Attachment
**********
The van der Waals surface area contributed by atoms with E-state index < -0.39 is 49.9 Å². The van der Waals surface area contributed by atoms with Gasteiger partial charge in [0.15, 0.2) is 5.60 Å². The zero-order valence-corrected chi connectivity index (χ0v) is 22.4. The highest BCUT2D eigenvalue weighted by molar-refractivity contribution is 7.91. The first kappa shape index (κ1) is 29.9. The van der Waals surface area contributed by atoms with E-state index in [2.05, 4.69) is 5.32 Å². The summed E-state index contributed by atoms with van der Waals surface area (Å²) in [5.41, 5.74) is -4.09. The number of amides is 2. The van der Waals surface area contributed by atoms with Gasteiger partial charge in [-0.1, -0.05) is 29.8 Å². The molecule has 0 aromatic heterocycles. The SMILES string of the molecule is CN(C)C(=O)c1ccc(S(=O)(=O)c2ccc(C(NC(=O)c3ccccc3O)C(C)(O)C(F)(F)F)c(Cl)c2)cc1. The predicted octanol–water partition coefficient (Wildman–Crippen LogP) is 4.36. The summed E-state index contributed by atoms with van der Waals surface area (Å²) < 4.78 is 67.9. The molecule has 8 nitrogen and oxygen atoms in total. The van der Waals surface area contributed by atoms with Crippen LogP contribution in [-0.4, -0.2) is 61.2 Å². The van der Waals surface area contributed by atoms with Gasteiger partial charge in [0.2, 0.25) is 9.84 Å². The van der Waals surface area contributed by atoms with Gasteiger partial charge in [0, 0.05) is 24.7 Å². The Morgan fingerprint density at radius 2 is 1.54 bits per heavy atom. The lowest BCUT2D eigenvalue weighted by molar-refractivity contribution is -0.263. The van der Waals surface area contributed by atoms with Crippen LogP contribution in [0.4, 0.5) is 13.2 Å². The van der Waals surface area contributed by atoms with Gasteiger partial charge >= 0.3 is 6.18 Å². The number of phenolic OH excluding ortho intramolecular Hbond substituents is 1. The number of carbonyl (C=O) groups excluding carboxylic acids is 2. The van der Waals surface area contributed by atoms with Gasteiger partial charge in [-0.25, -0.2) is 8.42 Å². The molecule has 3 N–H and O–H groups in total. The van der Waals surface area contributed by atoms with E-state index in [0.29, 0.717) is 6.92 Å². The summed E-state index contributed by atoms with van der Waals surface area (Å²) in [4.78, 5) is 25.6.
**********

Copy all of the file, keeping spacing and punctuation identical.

The van der Waals surface area contributed by atoms with E-state index < -0.39 is 49.9 Å². The van der Waals surface area contributed by atoms with Gasteiger partial charge in [0.15, 0.2) is 5.60 Å². The zero-order valence-corrected chi connectivity index (χ0v) is 22.4. The highest BCUT2D eigenvalue weighted by molar-refractivity contribution is 7.91. The first kappa shape index (κ1) is 29.9. The van der Waals surface area contributed by atoms with E-state index in [2.05, 4.69) is 5.32 Å². The summed E-state index contributed by atoms with van der Waals surface area (Å²) in [5.41, 5.74) is -4.09. The number of amides is 2. The van der Waals surface area contributed by atoms with Gasteiger partial charge in [-0.1, -0.05) is 29.8 Å². The molecule has 0 aromatic heterocycles. The SMILES string of the molecule is CN(C)C(=O)c1ccc(S(=O)(=O)c2ccc(C(NC(=O)c3ccccc3O)C(C)(O)C(F)(F)F)c(Cl)c2)cc1. The predicted octanol–water partition coefficient (Wildman–Crippen LogP) is 4.36. The summed E-state index contributed by atoms with van der Waals surface area (Å²) < 4.78 is 67.9. The molecule has 8 nitrogen and oxygen atoms in total. The van der Waals surface area contributed by atoms with Crippen LogP contribution in [-0.4, -0.2) is 61.2 Å². The van der Waals surface area contributed by atoms with Gasteiger partial charge in [0.2, 0.25) is 9.84 Å². The van der Waals surface area contributed by atoms with Gasteiger partial charge in [0, 0.05) is 24.7 Å². The Morgan fingerprint density at radius 2 is 1.54 bits per heavy atom. The lowest BCUT2D eigenvalue weighted by molar-refractivity contribution is -0.263. The van der Waals surface area contributed by atoms with Crippen LogP contribution in [0.4, 0.5) is 13.2 Å². The van der Waals surface area contributed by atoms with Gasteiger partial charge >= 0.3 is 6.18 Å². The number of phenolic OH excluding ortho intramolecular Hbond substituents is 1. The number of carbonyl (C=O) groups excluding carboxylic acids is 2. The van der Waals surface area contributed by atoms with Gasteiger partial charge in [-0.25, -0.2) is 8.42 Å². The molecule has 3 N–H and O–H groups in total. The van der Waals surface area contributed by atoms with E-state index in [0.29, 0.717) is 6.92 Å². The summed E-state index contributed by atoms with van der Waals surface area (Å²) in [4.78, 5) is 25.6.